Happy Astrological New Year, aka vernal equinox, for those in the Northern Hemisphere! While the Gregorian Calendar starts anew on January 1, the astrological new year occurs when Sun moves into tropical zodiac sign of Aries. Different from Chinese Astrology or the Vedic sidereal zodiac, the tropical zodiac used by most Western astrologers is oriented to the seasons. In this way, the new year officially begins as the sun crosses north over the celestial equator on Wednesday, March 20 at 3:58 p.m. PDT and 5:58 p.m. EST, marking the astronomical and astrological start to spring and the new year, and the occasion equal parts day and night.
I don’t know about you, but the spring feels more like a new beginning to me than in January. As we move from the internal realm expression of winter into external momentum, there may be momentum where before things felt stuck or stagnant. Buoyed by spring and Aries energy, we activate and motivate and so too does life around us. Birds, bees and animals become more active. We notice emerging blossoms and buds as the plant world mirrors new beginnings and births.
Around the world and for centuries, the spring season has been celebrated with gusto as the days become longer and warmer. In Northern European traditions, spring was celebrated with Ostara—also known as Eostre—a goddess of fertility and dawn. She was often accompanied with a rabbit or basket of eggs as symbols of new beginnings.
In Iran, the festival No Ruz, meaning “new day,” begins before the spring equinox and is celebrated with cleaning and the displaying of fresh flowers. Most of us are familiar with St. Patrick’s Day, which was a symbol for the Irish of new religious faiths and the forgetting of Pagan traditions. Ancient Egypt honored Osiris as a celebration of rebirth and resurrection (do those words sound familiar in another tradition?). In fact, many of the major world religions have holy-days around the same time as the spring equinox including, Hindu Holi, Jewish Purim, Sikh Hola Mohalla, and Christian Easter.
This Year’s Supermoon in Libra
This year’s spring equinox is “super” special because of the Libra Full Supermoon that occurs around three hours later on Wednesday, March 20 at 6:43 p.m. PDT or 9:43 p.m. EDT. Though this phrase gets thrown around a lot, it’s less common than you would think. It refers to a very specific astronomical happening when the moon is at its closest distance to Earth therefore makes it seem larger due to its proximity. The full moons on January 21 and February 19 were also full supermoons. The next series of supermoons will begin in fall of 2020.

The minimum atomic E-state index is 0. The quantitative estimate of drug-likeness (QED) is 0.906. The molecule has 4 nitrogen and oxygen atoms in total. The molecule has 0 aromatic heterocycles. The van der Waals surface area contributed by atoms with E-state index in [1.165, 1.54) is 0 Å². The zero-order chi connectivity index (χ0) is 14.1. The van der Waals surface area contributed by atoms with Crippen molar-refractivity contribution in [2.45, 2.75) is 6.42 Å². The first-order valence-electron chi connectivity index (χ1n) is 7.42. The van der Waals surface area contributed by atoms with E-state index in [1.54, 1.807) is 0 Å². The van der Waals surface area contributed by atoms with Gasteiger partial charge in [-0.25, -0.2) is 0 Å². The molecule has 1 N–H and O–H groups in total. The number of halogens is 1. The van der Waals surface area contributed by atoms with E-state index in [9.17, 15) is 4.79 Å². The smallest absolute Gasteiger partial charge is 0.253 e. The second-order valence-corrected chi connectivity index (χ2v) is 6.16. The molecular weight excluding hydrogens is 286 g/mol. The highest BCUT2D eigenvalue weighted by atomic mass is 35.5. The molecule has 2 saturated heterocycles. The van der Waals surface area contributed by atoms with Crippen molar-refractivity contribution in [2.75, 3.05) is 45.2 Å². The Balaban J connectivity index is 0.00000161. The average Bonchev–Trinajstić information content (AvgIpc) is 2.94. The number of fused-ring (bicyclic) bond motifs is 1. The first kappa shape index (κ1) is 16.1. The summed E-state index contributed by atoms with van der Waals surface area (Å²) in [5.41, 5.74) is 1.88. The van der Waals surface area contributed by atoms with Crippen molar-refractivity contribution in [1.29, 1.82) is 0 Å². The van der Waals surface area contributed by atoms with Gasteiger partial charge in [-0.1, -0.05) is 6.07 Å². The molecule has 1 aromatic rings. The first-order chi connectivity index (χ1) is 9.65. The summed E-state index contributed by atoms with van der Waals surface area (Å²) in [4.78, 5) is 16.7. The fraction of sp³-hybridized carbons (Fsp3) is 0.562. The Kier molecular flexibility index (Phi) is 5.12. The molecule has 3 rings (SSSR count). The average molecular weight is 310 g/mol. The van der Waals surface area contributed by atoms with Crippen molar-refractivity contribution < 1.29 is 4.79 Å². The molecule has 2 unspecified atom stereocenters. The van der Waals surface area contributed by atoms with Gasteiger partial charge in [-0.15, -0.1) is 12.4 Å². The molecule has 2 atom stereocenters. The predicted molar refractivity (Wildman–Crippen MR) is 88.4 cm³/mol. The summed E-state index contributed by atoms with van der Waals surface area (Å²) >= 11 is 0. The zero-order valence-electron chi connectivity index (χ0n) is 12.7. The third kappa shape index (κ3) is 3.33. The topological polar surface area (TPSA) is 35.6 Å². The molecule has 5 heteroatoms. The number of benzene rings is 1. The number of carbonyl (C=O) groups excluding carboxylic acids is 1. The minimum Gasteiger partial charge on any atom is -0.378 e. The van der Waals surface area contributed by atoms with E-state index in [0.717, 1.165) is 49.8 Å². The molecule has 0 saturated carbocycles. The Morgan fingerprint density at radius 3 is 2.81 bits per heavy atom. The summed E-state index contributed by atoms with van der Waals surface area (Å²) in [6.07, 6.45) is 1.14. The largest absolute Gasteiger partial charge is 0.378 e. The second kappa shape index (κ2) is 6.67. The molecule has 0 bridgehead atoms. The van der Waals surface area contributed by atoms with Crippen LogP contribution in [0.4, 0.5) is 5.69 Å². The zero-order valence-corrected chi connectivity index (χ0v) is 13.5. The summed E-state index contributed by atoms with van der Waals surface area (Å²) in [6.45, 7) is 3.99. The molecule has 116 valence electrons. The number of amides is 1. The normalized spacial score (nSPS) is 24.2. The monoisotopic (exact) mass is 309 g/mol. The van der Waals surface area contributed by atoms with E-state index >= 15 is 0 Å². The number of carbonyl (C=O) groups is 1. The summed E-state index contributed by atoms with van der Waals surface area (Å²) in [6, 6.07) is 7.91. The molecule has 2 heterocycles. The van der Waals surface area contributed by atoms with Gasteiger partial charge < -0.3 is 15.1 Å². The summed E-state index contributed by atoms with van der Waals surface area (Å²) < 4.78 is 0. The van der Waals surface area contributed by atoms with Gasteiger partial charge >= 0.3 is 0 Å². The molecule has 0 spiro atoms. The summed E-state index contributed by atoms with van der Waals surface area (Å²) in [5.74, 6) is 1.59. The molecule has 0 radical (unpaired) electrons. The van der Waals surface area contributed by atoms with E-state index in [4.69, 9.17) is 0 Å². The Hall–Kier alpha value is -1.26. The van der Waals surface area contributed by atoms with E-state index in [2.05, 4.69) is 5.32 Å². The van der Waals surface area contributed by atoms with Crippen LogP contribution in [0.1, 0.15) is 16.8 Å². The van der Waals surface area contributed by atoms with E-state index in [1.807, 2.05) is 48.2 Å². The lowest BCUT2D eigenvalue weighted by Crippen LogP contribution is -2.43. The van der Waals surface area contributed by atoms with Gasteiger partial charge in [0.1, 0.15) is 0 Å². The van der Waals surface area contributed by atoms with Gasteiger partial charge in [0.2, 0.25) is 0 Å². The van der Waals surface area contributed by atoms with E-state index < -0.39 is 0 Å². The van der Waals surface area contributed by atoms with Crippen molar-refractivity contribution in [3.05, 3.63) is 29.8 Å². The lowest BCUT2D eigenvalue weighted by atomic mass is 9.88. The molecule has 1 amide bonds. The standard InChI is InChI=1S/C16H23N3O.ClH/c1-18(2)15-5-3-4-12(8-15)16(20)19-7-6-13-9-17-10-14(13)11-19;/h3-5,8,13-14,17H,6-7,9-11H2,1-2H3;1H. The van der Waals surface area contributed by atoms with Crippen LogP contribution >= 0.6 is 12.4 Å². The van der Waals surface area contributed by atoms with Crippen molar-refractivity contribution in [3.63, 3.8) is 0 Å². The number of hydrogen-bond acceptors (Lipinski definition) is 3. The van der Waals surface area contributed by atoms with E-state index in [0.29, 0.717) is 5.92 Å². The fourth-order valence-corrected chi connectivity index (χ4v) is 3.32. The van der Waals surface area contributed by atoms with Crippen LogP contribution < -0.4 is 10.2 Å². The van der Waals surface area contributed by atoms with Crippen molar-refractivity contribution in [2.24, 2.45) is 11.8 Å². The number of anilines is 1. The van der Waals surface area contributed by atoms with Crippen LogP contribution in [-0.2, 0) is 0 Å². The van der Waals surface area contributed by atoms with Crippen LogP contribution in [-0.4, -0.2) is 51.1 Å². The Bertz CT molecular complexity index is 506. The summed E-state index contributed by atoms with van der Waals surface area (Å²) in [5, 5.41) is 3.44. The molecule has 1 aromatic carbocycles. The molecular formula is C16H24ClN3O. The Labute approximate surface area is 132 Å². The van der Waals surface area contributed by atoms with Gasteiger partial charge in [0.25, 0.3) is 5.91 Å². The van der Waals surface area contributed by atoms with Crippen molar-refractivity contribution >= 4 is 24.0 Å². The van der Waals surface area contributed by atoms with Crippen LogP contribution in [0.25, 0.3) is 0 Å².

Unlike the new moon when the moon is drowned out by the sun’s light, the full moon is a time when the sky is a glow with the soft pale moonlight. In astrology the moon represents our emotions, feelings, needs, and home life. During a full moon these aspects of self are highlighted, and the emotional body often becomes more powerful than other parts of ourselves. For this reason, to me it’s an ideal time for coming back to the body and self-care to nourish the ripe emotions that may come up during this lunar phase.
Astrologically this full moon occurs in the sign of Libra, known for its desire for harmony, balance, and fairness. Libra concerns itself with complementarity as well as art and aesthetic, so this full moon could kick start creativity or more equality in relating. The shadow side of Libra leans into co-dependency or people pleasing. While emotions can run high at the full moon, this could also indicate avoiding emotion or conflict to keep the peace to the detriment of superficiality.
Opposite this full moon sits Chiron, an asteroid and meteor hybrid, representing places of possible abandonment or insecurity. In our personal astrology charts, Chiron points to places where we hold pain or may feel a sense of unlovability. This energy with the full moon could bring up inadequacy in partnership or fear of attachment patterns of fear or avoidance in relating. However, this full moon feels to you, or not, the themes of Libra and spring offer phases of coming back into balance and new beginnings.
Equinox Practices to Explore
Get into the spring spirit, celebrate the astrological new year, or honor the Supermoon—possible supermood—with these simple ritual recommendations:
- Sun salutations at sun rise with some balancing poses to honor equal parts day and night seem like a simply stellar way to greet spring season (Aries likes to get an early start to the day!)
- Create an altar with natural elements with flowers, plants, and spring symbolism such as ladybugs or bees
- Take a more traditional Easter or spring approach and paint eggs or eat egg dishes such as quiches, frittatas, or omelets to get into the fertility spirit
- Invite spring inside by putting flowers or something bright in the Eastern-facing area of your home
Rebecca Farrar completed her M.A. at the California Institute of Integral Studies in the Philosophy, Cosmology, and Consciousness (PCC) program. Her thesis was titled “Stargazing: Re-enchantment Through Language,” combining philology, consciousness studies, and enchantment with the stars. She has studied with archetypal astrologer Rick Tarnas, cosmologist Brian Swimme, activist Joanna Macy, and psychotherapist Stan Grof. Other influences include C.G. Jung, Owen Barfield, Bill Plotkin, Marianne Woodman, Thomas Berry, and Clarissa Pinkola Estes. I was also a founding member of Burning Man’s first astrological camp, Cosmicopia. Most recently I am featured in an upcoming documentary Conscious: Fulfilling Our Higher Evolutionary Potential and the She Wolfe Tarot deck. She is a member of the International Society for Astrological Research (ISAR), the San Francisco Astrological Society (SFAS), the Association for the Study of Women and Mythology (ASWM), and the Depth Psychology Alliance (DPA). Follow her on Instagram.